Saturday, January 29, 2011

Tools On Rules


Thursday the Senate voted on a series of rules changes that will guide its procedures for the next two years. Some had the idealistic, albeit completely unrealistic, hope that the filibuster rule could be made less onerous to democracy, or even abolished. Given the outsize egos of the members of the ruling elite all but the tiniest handful of senators come from, that, I'm sorry to say, was never going to happen. Five proposals got voted on, the first of which, Ron Wyden's to abolish secret holds, S. Res. 28, is very good news. First off, it passed 92-4, only a flailing and desperate John Ensign and the 3 most extremist teabagger senators-- Jim DeMint, Rand Paul and Mike Lee-- voting against it. Even lunatic fringe rightists like Toomey, Vitter, Kyl, Rubio, Sessions, Inhofe, and Ron Johnson voted with the Democrats on this one.

S. Res. 29, Mark Udall's proposal to permit the waiving of the reading of an amendment if the text has been posted for 72 hours, wasn't as big a deal. It passed as well, 81-15. It seems that Reid and Miss McConnell had already hammered out an agreement between themselves on this one to speed up the pace of the near-moribund body. This time the kooks got themselves together in opposition to something smacking of progress. The 15 "no" votes were all from far right extremists and determined obstructionists: Tom Coburn (R-OK), John Cornyn (R-TX), Mike Crapo (R-ID), Jim DeMint (R-SC). John Ensign (R-NV), Orrin Hatch (R-UT), Jim Inhofe (R-OK), Mike Lee (R-UT), Rand Paul (R-KY), Jim Risch (R-ID), Marco Rubio (R-FL). Jeff Sessions (KKK-AL), John Thune (R-SD), Pat Toomey (R-PA) and-- what senatorial tea party would be complete without Diaper Boy?-- David Vitter (R-LA). The 15 were basically telling McConell to shove his agreement with Reid up his ass.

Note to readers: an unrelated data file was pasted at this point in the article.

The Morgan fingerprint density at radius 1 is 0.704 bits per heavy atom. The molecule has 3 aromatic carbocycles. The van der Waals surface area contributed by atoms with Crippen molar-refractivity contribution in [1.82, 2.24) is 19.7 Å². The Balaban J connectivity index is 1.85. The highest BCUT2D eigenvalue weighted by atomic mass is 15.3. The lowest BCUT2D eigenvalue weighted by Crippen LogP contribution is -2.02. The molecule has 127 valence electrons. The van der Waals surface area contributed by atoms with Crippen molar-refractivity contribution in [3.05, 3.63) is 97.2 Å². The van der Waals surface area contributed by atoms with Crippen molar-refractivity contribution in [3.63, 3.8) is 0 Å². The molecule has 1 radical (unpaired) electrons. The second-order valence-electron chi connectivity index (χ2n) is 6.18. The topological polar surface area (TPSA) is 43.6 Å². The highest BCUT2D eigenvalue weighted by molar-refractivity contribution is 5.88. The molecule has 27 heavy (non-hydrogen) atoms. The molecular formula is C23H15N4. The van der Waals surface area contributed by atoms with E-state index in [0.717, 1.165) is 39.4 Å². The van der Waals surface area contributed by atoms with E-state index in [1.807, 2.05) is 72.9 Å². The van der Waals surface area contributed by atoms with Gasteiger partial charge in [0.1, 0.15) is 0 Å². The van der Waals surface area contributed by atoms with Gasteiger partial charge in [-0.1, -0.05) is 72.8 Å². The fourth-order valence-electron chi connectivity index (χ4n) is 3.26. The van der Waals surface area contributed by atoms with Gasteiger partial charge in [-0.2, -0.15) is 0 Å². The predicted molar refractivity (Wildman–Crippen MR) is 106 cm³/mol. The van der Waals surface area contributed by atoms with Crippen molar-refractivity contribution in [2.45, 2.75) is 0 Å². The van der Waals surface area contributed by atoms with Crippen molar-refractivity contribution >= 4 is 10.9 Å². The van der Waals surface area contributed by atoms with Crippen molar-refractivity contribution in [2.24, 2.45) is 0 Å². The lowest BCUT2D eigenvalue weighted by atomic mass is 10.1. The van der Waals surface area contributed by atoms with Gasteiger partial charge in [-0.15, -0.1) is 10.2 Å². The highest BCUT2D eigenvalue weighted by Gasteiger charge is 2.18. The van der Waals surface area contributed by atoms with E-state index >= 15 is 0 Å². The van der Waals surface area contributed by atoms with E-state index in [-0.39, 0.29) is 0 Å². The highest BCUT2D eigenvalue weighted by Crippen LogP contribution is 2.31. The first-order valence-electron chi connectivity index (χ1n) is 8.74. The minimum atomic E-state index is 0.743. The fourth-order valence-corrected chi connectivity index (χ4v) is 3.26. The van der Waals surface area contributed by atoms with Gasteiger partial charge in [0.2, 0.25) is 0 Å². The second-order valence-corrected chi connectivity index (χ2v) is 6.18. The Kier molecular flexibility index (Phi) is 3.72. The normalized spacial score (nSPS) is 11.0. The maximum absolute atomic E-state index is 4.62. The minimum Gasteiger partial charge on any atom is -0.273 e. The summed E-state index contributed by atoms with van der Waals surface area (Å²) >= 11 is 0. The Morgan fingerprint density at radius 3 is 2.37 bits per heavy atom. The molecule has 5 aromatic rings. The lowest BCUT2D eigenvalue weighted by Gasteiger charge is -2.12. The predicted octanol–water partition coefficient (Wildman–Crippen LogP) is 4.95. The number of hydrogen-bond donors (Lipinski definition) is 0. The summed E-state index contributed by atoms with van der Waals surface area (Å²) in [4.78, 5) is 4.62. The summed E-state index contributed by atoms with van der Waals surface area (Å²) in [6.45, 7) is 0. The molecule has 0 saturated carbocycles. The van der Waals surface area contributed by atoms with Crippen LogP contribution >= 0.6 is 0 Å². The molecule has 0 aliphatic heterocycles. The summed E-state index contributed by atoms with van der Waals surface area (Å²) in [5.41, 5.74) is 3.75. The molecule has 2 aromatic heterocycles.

As part of the compromise, announced Thursday afternoon on the Senate floor, Reid and McConnell agreed not to use the so-called "constitutional option" in this Congress or the next one to change Senate rules by a simple-majority vote.

Senators will no longer be allowed to place secret holds on legislation and nominees.

The number of executive branch positions subject to confirmation will be reduced by about a third. The Senate now must confirm about 1,400 job appointments in the executive branch, according to a Senate aide familiar with the deal.

Senators will no longer be allowed to force chamber clerks to read aloud amendments if those amendments have been posted ahead of time for public review.

Reid and McConnell have also entered into a gentlemen’s agreement to reduce the frequency of filibusters of motions to begin consideration of legislation.

McConnell has also promised to reduce the number of times the minority will block efforts to begin debate on legislation. Reid, in exchange, has pledged to limit the number of times he will refuse Republicans opportunities to offer amendments.

The debate over healthcare repeal isn't covered in the gentlemen's agreement. And the biggies-- the proposals to get a little democracy into the Senate-- failed, of course. Tom Harkin's S. Res. 8, co-sponsored by Dick Durbin, Barbara Mikulski and Jeanne Shaheen, would have lowered the number of votes needed to shut down a filibuster. It failed miserably, 12-84. The only senators big enough to get over their egos and vote for it were Mark Begich (D-AK), Richard Blumenthal (D-CT), Dick Durbin (D-IL), Kirsten Gillibrand (D-NY), Tom Harkin (D-IA), John Kerry (D-MA), Herb Kohl (D-WI), Frank Lautenberg (D-NJ), Joe Lieberman (I-CT), Barbara Mikulski (D-MD), Jeanne Shaheen (D-NH) and Tom Udall (D-NM).